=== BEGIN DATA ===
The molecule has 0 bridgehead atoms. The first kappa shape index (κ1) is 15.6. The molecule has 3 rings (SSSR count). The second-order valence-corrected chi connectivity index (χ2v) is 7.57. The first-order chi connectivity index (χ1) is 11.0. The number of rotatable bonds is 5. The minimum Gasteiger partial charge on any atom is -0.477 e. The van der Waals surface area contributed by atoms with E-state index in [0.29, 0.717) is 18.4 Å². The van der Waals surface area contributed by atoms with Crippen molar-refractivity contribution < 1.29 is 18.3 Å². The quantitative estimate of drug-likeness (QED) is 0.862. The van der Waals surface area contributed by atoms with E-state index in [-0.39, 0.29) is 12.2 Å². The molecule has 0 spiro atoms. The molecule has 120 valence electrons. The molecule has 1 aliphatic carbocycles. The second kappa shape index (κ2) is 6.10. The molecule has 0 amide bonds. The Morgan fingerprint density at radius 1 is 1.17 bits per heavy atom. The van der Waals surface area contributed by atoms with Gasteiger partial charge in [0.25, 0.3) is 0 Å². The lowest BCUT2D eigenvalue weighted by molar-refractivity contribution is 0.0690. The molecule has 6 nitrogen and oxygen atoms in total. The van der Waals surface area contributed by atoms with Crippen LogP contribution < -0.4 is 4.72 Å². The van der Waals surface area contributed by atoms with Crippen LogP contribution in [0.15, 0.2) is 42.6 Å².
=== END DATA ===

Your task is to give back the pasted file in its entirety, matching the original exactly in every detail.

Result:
The molecule has 0 bridgehead atoms. The first kappa shape index (κ1) is 15.6. The molecule has 3 rings (SSSR count). The second-order valence-corrected chi connectivity index (χ2v) is 7.57. The first-order chi connectivity index (χ1) is 11.0. The number of rotatable bonds is 5. The minimum Gasteiger partial charge on any atom is -0.477 e. The van der Waals surface area contributed by atoms with E-state index in [0.29, 0.717) is 18.4 Å². The van der Waals surface area contributed by atoms with Crippen molar-refractivity contribution < 1.29 is 18.3 Å². The quantitative estimate of drug-likeness (QED) is 0.862. The van der Waals surface area contributed by atoms with E-state index in [-0.39, 0.29) is 12.2 Å². The molecule has 0 spiro atoms. The molecule has 120 valence electrons. The molecule has 1 aliphatic carbocycles. The second kappa shape index (κ2) is 6.10. The molecule has 0 amide bonds. The Morgan fingerprint density at radius 1 is 1.17 bits per heavy atom. The van der Waals surface area contributed by atoms with Gasteiger partial charge in [0.25, 0.3) is 0 Å². The lowest BCUT2D eigenvalue weighted by molar-refractivity contribution is 0.0690. The molecule has 6 nitrogen and oxygen atoms in total. The van der Waals surface area contributed by atoms with Crippen LogP contribution < -0.4 is 4.72 Å². The van der Waals surface area contributed by atoms with Crippen LogP contribution in [0.15, 0.2) is 42.6 Å².